Facing Racism in Education

Facing Racism in Education


Edited by Sonya L. Anderson, Polly F. Attwood, and Lionel C. Howard

About Facing Racism in Education

This third edition of Facing Racism in Education continues the work begun in the first and second editions of this widely acclaimed book: breaking the silence about the experiences of people of color in education. The new volume features equal measures of classic essays from the previous two editions and new essays written since 1996. Together they offer a complex and compelling view of race in today’s education world.

At a time when many in public life and public education are inclined to argue that racial issues and problems belong to a bygone era, this third edition of Facing Racism in Education makes clear the need for continued attention to and open discussion of race and education.

From the Editors’ Introduction:
Although conversations about the importance of and need for "diversity" are occurring in some schools and public discourse, many politicians and educators fail to recognize the equally prevalent social and educational inequities that continue to plague our communities. Moreover, they resist challenging the structures of privilege and power that perpetuate the daily impact of racism on the lives and learning of students of color in contemporary American society. The contributors to this third volume of Facing Racism in Education address the many forms of racism still present in today's schools and classrooms, yet they also bear witness to the courage and conviction of communities, students, and teachers who work to deconstruct the logic of racism in education and dismantle its structures. They remind us that, as we question how far we have come since Brown, we must also recommit ourselves to the daily work of undoing racism through antiracist practice. While some might ask, "Aren't we done with this yet?" we maintain that, like democracy, diversity and commitment to educational equity represent more than an "outcome"; they are part of a process that each generation must take up, reinvent, and reinvigorate to ensure its continuation for generations to come. We hope these essays will support this process and challenge educators to continue to do this important and essential work.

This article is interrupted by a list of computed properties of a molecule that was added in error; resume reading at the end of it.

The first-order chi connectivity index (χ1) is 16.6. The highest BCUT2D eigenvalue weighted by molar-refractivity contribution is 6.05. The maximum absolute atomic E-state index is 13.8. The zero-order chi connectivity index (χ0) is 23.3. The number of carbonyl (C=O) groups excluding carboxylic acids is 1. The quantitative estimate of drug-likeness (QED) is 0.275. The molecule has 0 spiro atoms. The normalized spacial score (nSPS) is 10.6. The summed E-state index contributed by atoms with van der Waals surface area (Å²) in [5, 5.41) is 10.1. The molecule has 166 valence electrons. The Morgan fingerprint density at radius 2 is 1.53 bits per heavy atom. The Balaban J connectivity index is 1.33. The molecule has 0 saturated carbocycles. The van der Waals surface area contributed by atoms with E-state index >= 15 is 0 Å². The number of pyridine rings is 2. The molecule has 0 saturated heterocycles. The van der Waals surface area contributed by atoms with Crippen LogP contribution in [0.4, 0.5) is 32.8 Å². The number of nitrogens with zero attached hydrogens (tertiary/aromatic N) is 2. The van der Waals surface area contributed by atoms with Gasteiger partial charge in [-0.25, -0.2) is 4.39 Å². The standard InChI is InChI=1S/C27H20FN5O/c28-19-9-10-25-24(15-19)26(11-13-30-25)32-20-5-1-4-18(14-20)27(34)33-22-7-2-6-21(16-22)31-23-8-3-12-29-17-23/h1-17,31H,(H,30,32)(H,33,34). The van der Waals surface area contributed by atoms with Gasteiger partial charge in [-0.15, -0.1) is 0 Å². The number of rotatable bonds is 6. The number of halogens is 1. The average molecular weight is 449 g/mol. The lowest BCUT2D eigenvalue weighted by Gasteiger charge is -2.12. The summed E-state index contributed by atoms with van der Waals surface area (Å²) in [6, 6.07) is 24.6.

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Table of Contents for Facing Racism in Education

Part One: Experiences of Racism

Building 860
Christian Neira
Navajo Youth and Anglo Racism: Cultural Integrity and Resistance
Donna Deyhle
Reading the World of School Literacy: Contextualizing the Experience of a Young African American Male
Arlette Ingram Willis
Why the "Monkeys Passage" Bombed: Tests, Genres, and Teaching
Bonny Norton and Pippa Stein
More than "Model Minorities" or "Delinquents": A Look at Hmong American High School Students
Stacey J. Lee

Part Two: (De)Constructing Racism

The Silenced Diaglogue: Power and Pedagogy in Educating Other People's Children
Lisa D. Delpit
The Politics of Culture: Understanding Local Policitical Resistance to Detracking in Racially Mixed Schools